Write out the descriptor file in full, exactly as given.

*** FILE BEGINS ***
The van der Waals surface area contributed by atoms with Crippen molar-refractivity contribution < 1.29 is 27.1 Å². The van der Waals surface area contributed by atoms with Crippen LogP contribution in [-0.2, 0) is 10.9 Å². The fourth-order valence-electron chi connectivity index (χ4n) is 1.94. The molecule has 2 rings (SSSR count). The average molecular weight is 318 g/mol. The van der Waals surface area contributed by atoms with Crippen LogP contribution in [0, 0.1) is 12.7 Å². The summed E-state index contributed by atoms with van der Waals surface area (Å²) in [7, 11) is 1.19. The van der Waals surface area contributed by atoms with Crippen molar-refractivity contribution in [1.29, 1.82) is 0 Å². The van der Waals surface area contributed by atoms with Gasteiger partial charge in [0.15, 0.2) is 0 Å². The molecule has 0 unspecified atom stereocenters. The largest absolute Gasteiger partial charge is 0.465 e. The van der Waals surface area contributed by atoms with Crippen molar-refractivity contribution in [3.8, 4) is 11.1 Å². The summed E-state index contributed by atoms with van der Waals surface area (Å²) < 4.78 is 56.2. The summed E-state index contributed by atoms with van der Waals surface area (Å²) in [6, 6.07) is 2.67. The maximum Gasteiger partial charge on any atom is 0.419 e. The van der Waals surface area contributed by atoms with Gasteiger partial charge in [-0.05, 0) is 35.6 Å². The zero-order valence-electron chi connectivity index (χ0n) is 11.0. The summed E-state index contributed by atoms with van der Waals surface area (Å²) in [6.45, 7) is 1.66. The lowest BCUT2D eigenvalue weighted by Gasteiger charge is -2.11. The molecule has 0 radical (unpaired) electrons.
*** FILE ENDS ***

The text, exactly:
The van der Waals surface area contributed by atoms with Crippen molar-refractivity contribution < 1.29 is 27.1 Å². The van der Waals surface area contributed by atoms with Crippen LogP contribution in [-0.2, 0) is 10.9 Å². The fourth-order valence-electron chi connectivity index (χ4n) is 1.94. The molecule has 2 rings (SSSR count). The average molecular weight is 318 g/mol. The van der Waals surface area contributed by atoms with Crippen LogP contribution in [0, 0.1) is 12.7 Å². The summed E-state index contributed by atoms with van der Waals surface area (Å²) in [7, 11) is 1.19. The van der Waals surface area contributed by atoms with Crippen molar-refractivity contribution in [1.29, 1.82) is 0 Å². The van der Waals surface area contributed by atoms with Gasteiger partial charge in [0.15, 0.2) is 0 Å². The molecule has 0 unspecified atom stereocenters. The largest absolute Gasteiger partial charge is 0.465 e. The van der Waals surface area contributed by atoms with Crippen molar-refractivity contribution in [3.8, 4) is 11.1 Å². The summed E-state index contributed by atoms with van der Waals surface area (Å²) < 4.78 is 56.2. The summed E-state index contributed by atoms with van der Waals surface area (Å²) in [6, 6.07) is 2.67. The maximum Gasteiger partial charge on any atom is 0.419 e. The van der Waals surface area contributed by atoms with Gasteiger partial charge in [-0.05, 0) is 35.6 Å². The zero-order valence-electron chi connectivity index (χ0n) is 11.0. The summed E-state index contributed by atoms with van der Waals surface area (Å²) in [6.45, 7) is 1.66. The lowest BCUT2D eigenvalue weighted by Gasteiger charge is -2.11. The molecule has 0 radical (unpaired) electrons.